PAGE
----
Question #2: Can ethnic restaurants such as an Indian restaurant hire only people of Indian descent?
Response: At first glance, workshop participants respond "yes. This “yes” is based on the value of independent small businesses. On further reflection, they wonder why a restaurant would do this. What is the need?
The legal answer is “no.” The first step is to examine Title VII of the 1964 Civil Rights Law of the United States. It prohibits discrimination based on race and national origin, but it only covers employers of 15 or more. “Only” is used since many businesses such as restaurants do not have many full time employees. Most states have a similar law that covers even smaller numbers of employees such as five. To some degree, employers are not even allowed to ask questions that may reveal race or national origin.
These law also cover “disparate impact.” These are cases in which the direct intention may not be to discriminate but the results do. For example, if a Korean business only advertises in a Korean language newspaper.
Some restaurants would defend this hiring by saying it is “self selection;” that is, that only people who are Indian or interested in Indian food might apply for such a position. They also talk about creating “authentic” atmosphere but of course that is no defense to race discrimination.
Advertising example: In this podcast below they talk of the NYC Commission on Human Rights who recommended fining an Indian restaurant who advertised “experienced Indian waiter or waitress.” They opined that maybe this was a benign mistake.
The law makes it illegal for an employer or other covered entity to use an employment policy or practice that applies to everyone, regardless of national origin, if it has a negative impact on people of a certain national origin and is not job-related or necessary to the operation of the business.
An employer can only require an employee to speak fluent English if fluency in English is necessary to perform the job effectively. An "English-only rule," which requires employees to speak only English on the job, is only allowed if it is needed to ensure the safe or efficient operation of the employer's business and is put in place for nondiscriminatory reasons.
An employer may not base an employment decision on an employee's foreign accent, unless the accent seriously interferes with the employee's job performance.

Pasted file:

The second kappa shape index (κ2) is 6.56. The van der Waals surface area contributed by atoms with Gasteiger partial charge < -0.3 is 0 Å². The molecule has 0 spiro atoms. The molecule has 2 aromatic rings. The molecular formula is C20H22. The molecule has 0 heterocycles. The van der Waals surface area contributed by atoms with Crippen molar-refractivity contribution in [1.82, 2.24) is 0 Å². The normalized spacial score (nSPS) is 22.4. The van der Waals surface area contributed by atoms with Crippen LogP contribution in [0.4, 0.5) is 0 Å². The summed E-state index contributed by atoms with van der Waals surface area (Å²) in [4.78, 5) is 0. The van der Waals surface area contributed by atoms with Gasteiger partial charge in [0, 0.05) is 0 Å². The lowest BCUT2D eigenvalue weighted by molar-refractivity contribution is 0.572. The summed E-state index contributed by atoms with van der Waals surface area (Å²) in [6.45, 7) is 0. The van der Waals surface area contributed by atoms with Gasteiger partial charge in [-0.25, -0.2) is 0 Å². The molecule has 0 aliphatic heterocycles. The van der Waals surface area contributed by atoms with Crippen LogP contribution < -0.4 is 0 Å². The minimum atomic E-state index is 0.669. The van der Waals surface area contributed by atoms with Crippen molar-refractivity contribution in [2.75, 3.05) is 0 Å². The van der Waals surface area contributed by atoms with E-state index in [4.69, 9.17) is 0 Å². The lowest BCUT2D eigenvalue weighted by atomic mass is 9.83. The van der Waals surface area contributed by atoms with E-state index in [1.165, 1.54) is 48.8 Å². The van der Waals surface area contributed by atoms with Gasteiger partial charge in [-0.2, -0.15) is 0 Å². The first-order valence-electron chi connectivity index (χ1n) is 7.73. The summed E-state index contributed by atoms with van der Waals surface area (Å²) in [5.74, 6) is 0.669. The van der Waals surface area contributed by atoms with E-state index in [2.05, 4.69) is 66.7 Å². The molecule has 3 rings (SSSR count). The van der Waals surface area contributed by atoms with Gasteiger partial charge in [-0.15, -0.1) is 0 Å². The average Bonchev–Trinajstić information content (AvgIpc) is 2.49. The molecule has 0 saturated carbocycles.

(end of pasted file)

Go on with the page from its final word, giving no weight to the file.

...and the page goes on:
Question #3: Are employers allowed to require “reliable job transportation” during the interview?
Response: Workshop participants immediately said "yes" to this question.
This question is a bit nuanced. The real question is what are the interests of the employer? The employer seems to be most interested in timeliness and reliability. This probably is the most appropriate question.
The above question is somewhat related to questions about car ownership to which EEOC has guidance:
“In most cases, no. This question may be discriminatory. The Equal Employment Opportunity Commission (EEOC) considers car ownership 'financial information.' While federal law does not prevent employers from asking candidates about financial information, the federal equal employment opportunity laws prohibit employers from illegally discriminating when using financial information to make employment decisions. The EEOC notes that an employer may not have a financial requirement if it does not help the employer to accurately identify responsible and reliable employees, and if, at the same time, the requirement significantly disadvantages people of a particular race, color, national origin, religion or sex. In addition, implying that there is a requirement to own a car may also adversely impact candidates with disabilities who may be unable to drive due to their impairment.
Unless the use of a personal vehicle to travel between worksites or other locations is a primary job duty, the question of whether an individual owns a car is irrelevant and could result in claims of discrimination in the hiring decision.”
Employment law is dynamic. Federal, state and local governments are constantly changing their laws and often are not updating their old laws. One of the best ways to keep up to date is using the website of SHRM. (Society of Human Resources Management).